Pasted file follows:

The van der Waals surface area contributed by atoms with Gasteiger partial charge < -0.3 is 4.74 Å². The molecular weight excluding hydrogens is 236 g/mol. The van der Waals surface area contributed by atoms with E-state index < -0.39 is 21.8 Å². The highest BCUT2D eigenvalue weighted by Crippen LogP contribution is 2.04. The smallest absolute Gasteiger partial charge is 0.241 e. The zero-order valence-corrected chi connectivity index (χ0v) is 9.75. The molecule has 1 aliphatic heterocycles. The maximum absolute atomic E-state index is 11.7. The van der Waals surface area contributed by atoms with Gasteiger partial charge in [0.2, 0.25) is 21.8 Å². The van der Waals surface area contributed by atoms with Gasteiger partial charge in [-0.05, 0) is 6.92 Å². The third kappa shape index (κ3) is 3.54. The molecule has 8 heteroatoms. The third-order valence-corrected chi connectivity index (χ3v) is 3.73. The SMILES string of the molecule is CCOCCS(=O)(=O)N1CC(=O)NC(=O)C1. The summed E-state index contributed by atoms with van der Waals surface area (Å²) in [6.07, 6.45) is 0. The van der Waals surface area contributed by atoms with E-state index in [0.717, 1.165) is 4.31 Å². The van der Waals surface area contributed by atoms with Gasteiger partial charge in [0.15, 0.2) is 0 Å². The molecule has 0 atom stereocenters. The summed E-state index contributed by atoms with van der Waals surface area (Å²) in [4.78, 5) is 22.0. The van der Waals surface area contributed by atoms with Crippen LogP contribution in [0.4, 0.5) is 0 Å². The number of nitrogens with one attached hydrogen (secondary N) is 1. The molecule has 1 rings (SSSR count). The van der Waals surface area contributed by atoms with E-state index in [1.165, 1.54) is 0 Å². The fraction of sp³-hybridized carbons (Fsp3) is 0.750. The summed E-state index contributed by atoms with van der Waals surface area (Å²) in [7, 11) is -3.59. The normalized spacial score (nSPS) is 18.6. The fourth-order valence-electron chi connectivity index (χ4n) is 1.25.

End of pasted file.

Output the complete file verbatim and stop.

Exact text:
The van der Waals surface area contributed by atoms with Gasteiger partial charge < -0.3 is 4.74 Å². The molecular weight excluding hydrogens is 236 g/mol. The van der Waals surface area contributed by atoms with E-state index < -0.39 is 21.8 Å². The highest BCUT2D eigenvalue weighted by Crippen LogP contribution is 2.04. The smallest absolute Gasteiger partial charge is 0.241 e. The zero-order valence-corrected chi connectivity index (χ0v) is 9.75. The molecule has 1 aliphatic heterocycles. The maximum absolute atomic E-state index is 11.7. The van der Waals surface area contributed by atoms with Gasteiger partial charge in [0.2, 0.25) is 21.8 Å². The van der Waals surface area contributed by atoms with Gasteiger partial charge in [-0.05, 0) is 6.92 Å². The third kappa shape index (κ3) is 3.54. The molecule has 8 heteroatoms. The third-order valence-corrected chi connectivity index (χ3v) is 3.73. The SMILES string of the molecule is CCOCCS(=O)(=O)N1CC(=O)NC(=O)C1. The summed E-state index contributed by atoms with van der Waals surface area (Å²) in [6.07, 6.45) is 0. The van der Waals surface area contributed by atoms with E-state index in [0.717, 1.165) is 4.31 Å². The van der Waals surface area contributed by atoms with Gasteiger partial charge in [0.15, 0.2) is 0 Å². The molecule has 0 atom stereocenters. The summed E-state index contributed by atoms with van der Waals surface area (Å²) in [4.78, 5) is 22.0. The van der Waals surface area contributed by atoms with Crippen LogP contribution in [0.4, 0.5) is 0 Å². The number of nitrogens with one attached hydrogen (secondary N) is 1. The molecule has 1 rings (SSSR count). The van der Waals surface area contributed by atoms with E-state index in [1.165, 1.54) is 0 Å². The fraction of sp³-hybridized carbons (Fsp3) is 0.750. The summed E-state index contributed by atoms with van der Waals surface area (Å²) in [7, 11) is -3.59. The normalized spacial score (nSPS) is 18.6. The fourth-order valence-electron chi connectivity index (χ4n) is 1.25.